It’s especially important now; a Care Quality Commission review recently found that children don’t have the access to adequate mental health support in many cases, with more than 40% of the services found to be needing improvement.

St James is one of the schools to have recognised the importance of offering mental health support for pupils and staff. The school has meditation and mindfulness training, which they will be offering to other state-funded schools from January. 

“We have found that the ability to connect to stillness and silence is a very powerful technique for wellbeing and managing one’s energy and character,” said David. 

Burgess Hill Girls

Means-tested bursaries: widening access to an independent education

Widening access to an independent school by providing means-tested bursaries, is becoming a sector-wide priority.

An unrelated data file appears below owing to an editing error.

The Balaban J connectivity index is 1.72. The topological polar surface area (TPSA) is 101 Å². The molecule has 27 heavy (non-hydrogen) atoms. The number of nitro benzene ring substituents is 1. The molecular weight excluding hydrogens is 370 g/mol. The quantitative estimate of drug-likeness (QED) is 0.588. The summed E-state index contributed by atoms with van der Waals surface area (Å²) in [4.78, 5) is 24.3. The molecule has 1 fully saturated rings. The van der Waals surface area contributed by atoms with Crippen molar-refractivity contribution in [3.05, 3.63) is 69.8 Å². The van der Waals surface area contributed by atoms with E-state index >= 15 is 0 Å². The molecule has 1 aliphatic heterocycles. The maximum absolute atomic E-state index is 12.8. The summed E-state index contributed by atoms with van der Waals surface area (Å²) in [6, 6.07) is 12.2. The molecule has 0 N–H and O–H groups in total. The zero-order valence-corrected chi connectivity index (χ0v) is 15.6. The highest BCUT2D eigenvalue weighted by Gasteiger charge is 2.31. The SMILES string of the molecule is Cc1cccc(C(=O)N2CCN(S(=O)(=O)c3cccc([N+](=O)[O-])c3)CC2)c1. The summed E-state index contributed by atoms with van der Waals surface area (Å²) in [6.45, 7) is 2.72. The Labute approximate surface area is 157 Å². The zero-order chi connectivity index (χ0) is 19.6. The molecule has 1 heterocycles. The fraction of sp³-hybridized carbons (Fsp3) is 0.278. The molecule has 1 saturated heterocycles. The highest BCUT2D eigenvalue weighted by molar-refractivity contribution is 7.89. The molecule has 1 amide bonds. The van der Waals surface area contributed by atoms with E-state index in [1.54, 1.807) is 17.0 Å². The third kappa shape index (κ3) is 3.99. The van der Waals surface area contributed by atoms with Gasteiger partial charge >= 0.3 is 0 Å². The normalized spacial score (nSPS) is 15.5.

“This has to be the way forward if independent schools are to thrive and survive. We must not become bubbles of privilege,” said Julian.

Liz agreed, “As a sector, we need to continue to do what we have excelled at for so many generations – providing the best education at a price that’s affordable for the broadest range of families.”

There is still a way to go before the independent sector is accessible to all, and many schools are only starting to change things, but the progress already made by the sector is already a “significant achievement,” according to Julian. 

“Widening access is good for the sector, good for the schools themselves and good for the UK,” he added. 

Educational success during change: “a quiet but important achievement”